Gryshchenko, Andriy O. (2014) Development and evaluation of novel molecularly imprinted thin-films for phenol and application of direct spectroscopic detection for petrogenic contaminants adsorbed to molecularly imprinted films. Doctoral (PhD) thesis, Memorial University of Newfoundland.
- Accepted Version
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Phenol and alkylphenols are priority water pollutants from oil extraction, pyrolysis, and industry. The adsorption of phenols is required for the separations in analytical chemistry and industry. Molecularly imprinted polymers (MIPs) are novel adsorbents with the template shaped binding sites. A MIP has to be prepared in film format to be combined with an analytical technique to accomplish rapid and direct detection of phenols and other water pollutants. Films from MIP particles and monolithic films, having 20 and 100 μm thicknesses and bound to a glass slide, were fabricated by UV-initiated radical polymerization between two inert surfaces. The morphology, thickness, and porosity of MIP films were studied by scanning electron microscopy and gravimetric analysis. Porosity was rendered using alcohol-water mixtures as a solvent and, in some instances, polyethyleneglycol and polyvinylacetate as solvent modifiers. Many MIPs for phenol were synthesized through non-covalent imprinting by hydrogen bonding and hydrophobic interactions. The MIP components included functional monomer (itaconic acid, 4-vinylpyridine, and styrene) and solvent, cross-linker (ethylene glycol dimethacrylate, triethylene glycol dimethacrylate, divinylbenzene, pentaerythritol triacrylate—PETA), and template (phenol, xylene). The binding and imprinting properties of the MIPs were assessed based on adsorption capacities and cross-binding towards other phenolics and polycyclic aromatic hydrocarbons (PAHs). A MIP with increased styrene content and xylene along with a copolymer of divinylbenzene and PETA, both acting by hydrophobic interactions, can be recommended for practical applications. The higher content of styrene and/or more hydrophobic monomers such as divinylbenzene increased the binding capacity. The hydrophilicity of PETA rendered water compatibility to the films. The modest imprinting effect is attributed to a tight polymer network formed with PETA as well as xylene as a hydrophobic template. Alcohol-water mixtures promoted the imprinting by hydrophobic interactions and, concurrently, lead to homogeneous, porous, and rigid morphology of the films. Surface enhanced Raman spectroscopy with silver nanoparticles, and fluorimetry, were unsuccessfully attempted for the direct detection of phenol on MIP films because of the low sensitivity and MIP background issues. The direct fluorimetric detection of light PAHs, as another group of pollutants from oil, was showen to be sensitive and selective, when front-face illumination geometry, 100 μm thick films, and synchronous scanning were used.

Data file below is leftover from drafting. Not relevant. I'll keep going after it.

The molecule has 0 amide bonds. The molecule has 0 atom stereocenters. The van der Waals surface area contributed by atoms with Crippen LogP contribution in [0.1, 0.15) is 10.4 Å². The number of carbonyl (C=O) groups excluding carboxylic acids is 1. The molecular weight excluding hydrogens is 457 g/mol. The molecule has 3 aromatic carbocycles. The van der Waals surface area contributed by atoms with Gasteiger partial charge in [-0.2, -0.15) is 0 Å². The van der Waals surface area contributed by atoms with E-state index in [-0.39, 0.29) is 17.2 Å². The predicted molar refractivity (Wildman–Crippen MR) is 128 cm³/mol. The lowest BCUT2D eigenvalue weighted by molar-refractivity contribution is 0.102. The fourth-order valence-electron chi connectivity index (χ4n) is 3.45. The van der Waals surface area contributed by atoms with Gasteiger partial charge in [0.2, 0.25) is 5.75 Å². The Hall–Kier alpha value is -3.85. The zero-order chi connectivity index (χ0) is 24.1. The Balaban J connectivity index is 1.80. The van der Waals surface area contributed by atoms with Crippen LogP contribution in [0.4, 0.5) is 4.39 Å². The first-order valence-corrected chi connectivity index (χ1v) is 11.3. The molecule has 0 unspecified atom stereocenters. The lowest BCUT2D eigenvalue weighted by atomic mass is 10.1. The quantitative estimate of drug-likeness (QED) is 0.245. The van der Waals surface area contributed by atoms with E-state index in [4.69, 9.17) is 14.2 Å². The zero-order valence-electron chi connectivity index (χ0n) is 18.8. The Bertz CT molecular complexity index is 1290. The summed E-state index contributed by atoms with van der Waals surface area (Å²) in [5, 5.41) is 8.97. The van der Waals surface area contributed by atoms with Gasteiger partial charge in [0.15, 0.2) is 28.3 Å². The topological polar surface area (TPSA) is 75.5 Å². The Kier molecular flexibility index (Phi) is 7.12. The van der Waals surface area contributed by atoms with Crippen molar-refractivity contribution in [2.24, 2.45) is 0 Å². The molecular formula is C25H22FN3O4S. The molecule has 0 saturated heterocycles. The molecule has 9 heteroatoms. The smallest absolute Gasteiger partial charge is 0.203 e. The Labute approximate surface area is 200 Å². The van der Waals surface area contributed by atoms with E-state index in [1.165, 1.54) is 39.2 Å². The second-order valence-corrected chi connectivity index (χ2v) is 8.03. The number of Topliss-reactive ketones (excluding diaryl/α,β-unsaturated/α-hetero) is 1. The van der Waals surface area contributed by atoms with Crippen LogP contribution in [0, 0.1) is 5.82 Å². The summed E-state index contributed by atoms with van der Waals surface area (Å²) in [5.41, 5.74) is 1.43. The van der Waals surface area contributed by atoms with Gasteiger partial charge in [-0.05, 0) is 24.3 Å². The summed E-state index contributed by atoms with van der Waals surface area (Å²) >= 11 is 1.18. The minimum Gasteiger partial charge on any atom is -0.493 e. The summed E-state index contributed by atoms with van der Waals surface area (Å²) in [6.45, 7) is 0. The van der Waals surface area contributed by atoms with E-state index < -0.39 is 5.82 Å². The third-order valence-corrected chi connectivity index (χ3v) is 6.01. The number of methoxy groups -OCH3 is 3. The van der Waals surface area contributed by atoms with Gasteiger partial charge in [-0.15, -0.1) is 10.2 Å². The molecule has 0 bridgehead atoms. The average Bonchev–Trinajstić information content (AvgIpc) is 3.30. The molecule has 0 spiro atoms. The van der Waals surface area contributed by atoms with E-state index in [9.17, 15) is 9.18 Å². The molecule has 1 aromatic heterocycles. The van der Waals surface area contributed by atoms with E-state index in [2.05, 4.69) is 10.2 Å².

|Item Type:||Thesis (Doctoral (PhD))|
|Additional Information:||Includes bibliographical references.|
|Keywords:||Adsorption, Polycyclic Aromatic Hydrocarbons, Film, Fluorescence, Surface Enhanced Raman Spectroscopy|
|Department(s):||Science, Faculty of > Chemistry|
|Library of Congress Subject Heading:||Imprinted polymers--Synthesis; Imprinted polymers--Absorption and adsorption; Phenols--Testing; Molecular imprinting; Chemical detectors--Synthesis|
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